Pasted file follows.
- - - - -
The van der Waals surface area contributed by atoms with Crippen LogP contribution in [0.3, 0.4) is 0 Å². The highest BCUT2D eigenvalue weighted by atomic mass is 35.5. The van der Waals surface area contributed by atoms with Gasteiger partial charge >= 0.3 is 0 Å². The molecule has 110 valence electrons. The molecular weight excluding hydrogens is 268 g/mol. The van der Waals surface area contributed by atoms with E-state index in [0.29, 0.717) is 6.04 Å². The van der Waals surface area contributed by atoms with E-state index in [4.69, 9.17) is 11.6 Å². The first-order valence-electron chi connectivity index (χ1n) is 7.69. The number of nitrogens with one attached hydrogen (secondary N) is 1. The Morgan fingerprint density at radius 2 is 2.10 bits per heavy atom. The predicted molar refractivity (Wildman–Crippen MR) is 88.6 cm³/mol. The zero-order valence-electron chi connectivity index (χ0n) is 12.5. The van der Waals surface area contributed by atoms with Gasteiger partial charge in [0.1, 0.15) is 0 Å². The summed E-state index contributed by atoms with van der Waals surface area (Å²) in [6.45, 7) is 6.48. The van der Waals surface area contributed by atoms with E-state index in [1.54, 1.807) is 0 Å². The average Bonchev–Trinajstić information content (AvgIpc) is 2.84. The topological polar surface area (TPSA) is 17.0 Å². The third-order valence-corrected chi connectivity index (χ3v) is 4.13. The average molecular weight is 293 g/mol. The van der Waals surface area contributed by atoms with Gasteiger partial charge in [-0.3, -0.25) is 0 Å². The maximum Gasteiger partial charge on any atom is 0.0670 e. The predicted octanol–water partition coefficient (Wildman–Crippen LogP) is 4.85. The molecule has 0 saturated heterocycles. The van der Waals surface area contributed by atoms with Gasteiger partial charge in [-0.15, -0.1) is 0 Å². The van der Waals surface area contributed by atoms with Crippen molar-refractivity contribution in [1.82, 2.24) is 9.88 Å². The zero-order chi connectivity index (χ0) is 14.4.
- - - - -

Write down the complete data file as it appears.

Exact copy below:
The van der Waals surface area contributed by atoms with Crippen LogP contribution in [0.3, 0.4) is 0 Å². The highest BCUT2D eigenvalue weighted by atomic mass is 35.5. The van der Waals surface area contributed by atoms with Gasteiger partial charge >= 0.3 is 0 Å². The molecule has 110 valence electrons. The molecular weight excluding hydrogens is 268 g/mol. The van der Waals surface area contributed by atoms with E-state index in [0.29, 0.717) is 6.04 Å². The van der Waals surface area contributed by atoms with E-state index in [4.69, 9.17) is 11.6 Å². The first-order valence-electron chi connectivity index (χ1n) is 7.69. The number of nitrogens with one attached hydrogen (secondary N) is 1. The Morgan fingerprint density at radius 2 is 2.10 bits per heavy atom. The predicted molar refractivity (Wildman–Crippen MR) is 88.6 cm³/mol. The zero-order valence-electron chi connectivity index (χ0n) is 12.5. The van der Waals surface area contributed by atoms with Gasteiger partial charge in [0.1, 0.15) is 0 Å². The summed E-state index contributed by atoms with van der Waals surface area (Å²) in [6.45, 7) is 6.48. The van der Waals surface area contributed by atoms with E-state index in [1.54, 1.807) is 0 Å². The average Bonchev–Trinajstić information content (AvgIpc) is 2.84. The topological polar surface area (TPSA) is 17.0 Å². The third-order valence-corrected chi connectivity index (χ3v) is 4.13. The average molecular weight is 293 g/mol. The van der Waals surface area contributed by atoms with Gasteiger partial charge in [-0.3, -0.25) is 0 Å². The maximum Gasteiger partial charge on any atom is 0.0670 e. The predicted octanol–water partition coefficient (Wildman–Crippen LogP) is 4.85. The molecule has 0 saturated heterocycles. The van der Waals surface area contributed by atoms with Gasteiger partial charge in [-0.15, -0.1) is 0 Å². The van der Waals surface area contributed by atoms with Crippen molar-refractivity contribution in [1.82, 2.24) is 9.88 Å². The zero-order chi connectivity index (χ0) is 14.4.